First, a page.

The Deema Sausage appetizer brought a little heat, but the house-made, bright-red, little sausages were served in a puddle of reddish sauce that was just sweet enough to tame that heat. The color had me thinking pomegranates may have played a role. The meat inside the snappy little casing was a tad dry and crumbly, but the sauce hid it well.

I also ordered the Zaalouk appetizer during that visit, which turned out to be a good move since combining it with the sausages was fantastic. Zaalouk is a cooked Moroccan salad made from tomatoes, eggplant and spices. It, too, was served by itself and was basically a chunky, blended dip, so I asked for pita to go with it. I should not have bothered, though, because the wonderful house bread, which was served gratis during each visit with whole black olives and a dish containing olive oil and diced jalapeños for dipping, was the better vessel.

The Zaalouk was cold, which surprised me, but the sweet roasted flavor of the tomatoes combined with the same smoky essence the roasted eggplant added to the baba ghanouj made it hard to stop eating. I treated it like a condiment with the sausages and about everything I had during that meal. It would be a great sandwich spread maybe for some kind of Turkish muffuletta or on top of that Deema Burger.

A must-have at Deema is the Turkish coffee, and there is no better time to have it than with dessert. It actually included dessert as it was flanked by a bite-sized cheesecake during one visit and by some sesame-seed cookies during another. My server said this was customary, “Because the coffee is quite bitter.”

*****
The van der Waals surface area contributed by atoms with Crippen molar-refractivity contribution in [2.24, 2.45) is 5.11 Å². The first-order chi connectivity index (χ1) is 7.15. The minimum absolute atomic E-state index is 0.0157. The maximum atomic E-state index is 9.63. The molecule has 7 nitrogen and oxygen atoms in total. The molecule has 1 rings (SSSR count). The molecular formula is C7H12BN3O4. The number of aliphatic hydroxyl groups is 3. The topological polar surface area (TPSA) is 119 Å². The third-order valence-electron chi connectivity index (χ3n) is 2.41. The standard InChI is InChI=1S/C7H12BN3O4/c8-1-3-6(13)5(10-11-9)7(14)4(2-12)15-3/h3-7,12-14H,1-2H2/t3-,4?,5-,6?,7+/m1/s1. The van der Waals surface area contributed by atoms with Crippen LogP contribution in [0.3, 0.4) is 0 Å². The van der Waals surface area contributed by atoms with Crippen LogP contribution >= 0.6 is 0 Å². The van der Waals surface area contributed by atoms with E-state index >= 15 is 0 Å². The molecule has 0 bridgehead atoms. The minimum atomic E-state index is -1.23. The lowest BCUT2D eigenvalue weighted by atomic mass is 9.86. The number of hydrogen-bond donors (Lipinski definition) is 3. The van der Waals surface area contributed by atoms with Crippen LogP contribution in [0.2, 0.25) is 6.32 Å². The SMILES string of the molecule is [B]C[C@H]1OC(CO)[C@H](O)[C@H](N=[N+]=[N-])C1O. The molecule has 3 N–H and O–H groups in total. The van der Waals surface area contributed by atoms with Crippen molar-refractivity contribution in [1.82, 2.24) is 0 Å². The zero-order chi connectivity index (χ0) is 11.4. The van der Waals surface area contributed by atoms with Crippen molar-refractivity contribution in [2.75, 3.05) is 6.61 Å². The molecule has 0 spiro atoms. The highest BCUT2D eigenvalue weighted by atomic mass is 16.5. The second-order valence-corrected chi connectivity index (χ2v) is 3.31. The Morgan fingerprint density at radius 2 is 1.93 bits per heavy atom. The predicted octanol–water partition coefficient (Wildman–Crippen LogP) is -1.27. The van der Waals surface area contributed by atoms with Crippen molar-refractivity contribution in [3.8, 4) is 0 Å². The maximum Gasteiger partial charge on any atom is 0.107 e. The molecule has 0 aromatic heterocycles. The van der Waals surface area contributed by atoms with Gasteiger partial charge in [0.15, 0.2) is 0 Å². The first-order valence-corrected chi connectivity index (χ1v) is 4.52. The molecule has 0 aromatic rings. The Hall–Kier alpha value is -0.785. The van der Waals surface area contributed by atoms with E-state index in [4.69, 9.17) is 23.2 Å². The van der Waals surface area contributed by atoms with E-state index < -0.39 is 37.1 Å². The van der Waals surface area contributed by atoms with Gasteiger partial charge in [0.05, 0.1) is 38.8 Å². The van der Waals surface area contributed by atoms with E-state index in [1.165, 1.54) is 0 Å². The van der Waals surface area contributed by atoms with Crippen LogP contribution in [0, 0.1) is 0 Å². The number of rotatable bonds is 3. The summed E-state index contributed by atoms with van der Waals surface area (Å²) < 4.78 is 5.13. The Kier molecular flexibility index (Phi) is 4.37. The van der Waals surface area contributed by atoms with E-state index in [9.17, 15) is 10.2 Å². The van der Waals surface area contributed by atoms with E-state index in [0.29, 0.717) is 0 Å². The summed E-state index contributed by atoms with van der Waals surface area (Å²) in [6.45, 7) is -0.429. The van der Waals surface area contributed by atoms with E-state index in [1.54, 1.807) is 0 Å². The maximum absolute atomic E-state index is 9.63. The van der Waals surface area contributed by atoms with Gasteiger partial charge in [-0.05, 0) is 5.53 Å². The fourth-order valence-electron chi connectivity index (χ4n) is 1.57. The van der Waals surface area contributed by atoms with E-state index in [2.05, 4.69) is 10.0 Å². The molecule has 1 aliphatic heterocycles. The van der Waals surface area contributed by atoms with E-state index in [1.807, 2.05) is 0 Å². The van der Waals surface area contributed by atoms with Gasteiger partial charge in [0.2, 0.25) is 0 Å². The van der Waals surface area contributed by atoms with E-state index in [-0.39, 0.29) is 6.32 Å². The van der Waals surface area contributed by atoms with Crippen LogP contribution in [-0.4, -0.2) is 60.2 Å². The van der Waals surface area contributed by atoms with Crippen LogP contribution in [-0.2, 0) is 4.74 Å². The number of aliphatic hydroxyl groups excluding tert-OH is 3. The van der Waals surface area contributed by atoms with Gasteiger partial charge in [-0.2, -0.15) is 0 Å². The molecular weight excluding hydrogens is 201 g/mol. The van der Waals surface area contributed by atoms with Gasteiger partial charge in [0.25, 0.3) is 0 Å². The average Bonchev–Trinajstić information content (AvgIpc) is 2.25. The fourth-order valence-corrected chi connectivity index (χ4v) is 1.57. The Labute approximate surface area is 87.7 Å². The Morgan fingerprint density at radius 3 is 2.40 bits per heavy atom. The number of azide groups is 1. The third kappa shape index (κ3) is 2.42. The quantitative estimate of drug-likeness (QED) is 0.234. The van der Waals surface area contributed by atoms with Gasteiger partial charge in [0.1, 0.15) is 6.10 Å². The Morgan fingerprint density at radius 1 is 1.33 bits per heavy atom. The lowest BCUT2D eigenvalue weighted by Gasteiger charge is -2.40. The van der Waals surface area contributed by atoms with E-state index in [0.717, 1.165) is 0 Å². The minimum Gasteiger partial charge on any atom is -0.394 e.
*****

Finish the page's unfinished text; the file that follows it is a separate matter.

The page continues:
Mine was just right with my dessert choices of Turkish Semolina Pudding and the Baklava with Saffron Ice Cream. The baklava took a backseat to the delectable ice cream as it consisted of two rolls that were not house-made and had lost all of its crispiness. The pudding had a thick custard-like base with just a little grittiness from the semolina and was topped with a copious amount of shredded coconut.

Both offerings were good with the ice cream being by far the best component, but I do not think I will be dying to have either again.

The interior of Deema hasn't changed since its days as Yen Ching, but it is comfortable and a little upscale though the look is dated. The service during each trip was phenomenal considering the small staff running the place that has been open for less than six months.

My servers were apologetic for lulls that I really didn't even notice, and they were very appreciative of the business, even going out of their way to hustle up to the front and hold the door open for guests who were leaving. The owners also plan on expanding the menu soon – kibbe I was told is a sure thing as it just missed being on the opening menu because of how time-intensive it is – and a liquor license is in the works.

Those factors and that wonderfully unique burger are enough reasons it is worth checking out.

Restaurant: Deema Turkish Cuisine

Address: 6410 W. Jefferson Blvd.

Phone: 209-2930

Hours: 4:30 to 9:30 p.m. Sunday through Thursday, 4:30 to 10:30 p.m. Friday and Saturday

Cuisine: Turkish/Mid-Eastern

Handicapped accessible: Yes

Alcohol: None

Credit cards: Yes

Kid-friendly: Yes

Menu: Appetizers ($8.50), Steak Kebabs ($24.50), Lamb Chops (33.50), Beef Adana Kebab ($18.50), Sac Kavurma ($16.50), Deema Burger (15.50), dessert ($6.75)

Rating breakdown: Food: ★★ (3-star maximum); atmosphere: ½ (1 maximum), service: ★ (1 maximum)

Ryan DuVall is a restaurant critic for The Journal Gazette. This review is based on two unannounced visits. The Journal Gazette pays for all meals. Email him at rduvall@jg.net; call at 461-8130. DuVall's past reviews can be found at www.journalgazette. net. You can follow him on Twitter and Instagram @DiningOutDuVall.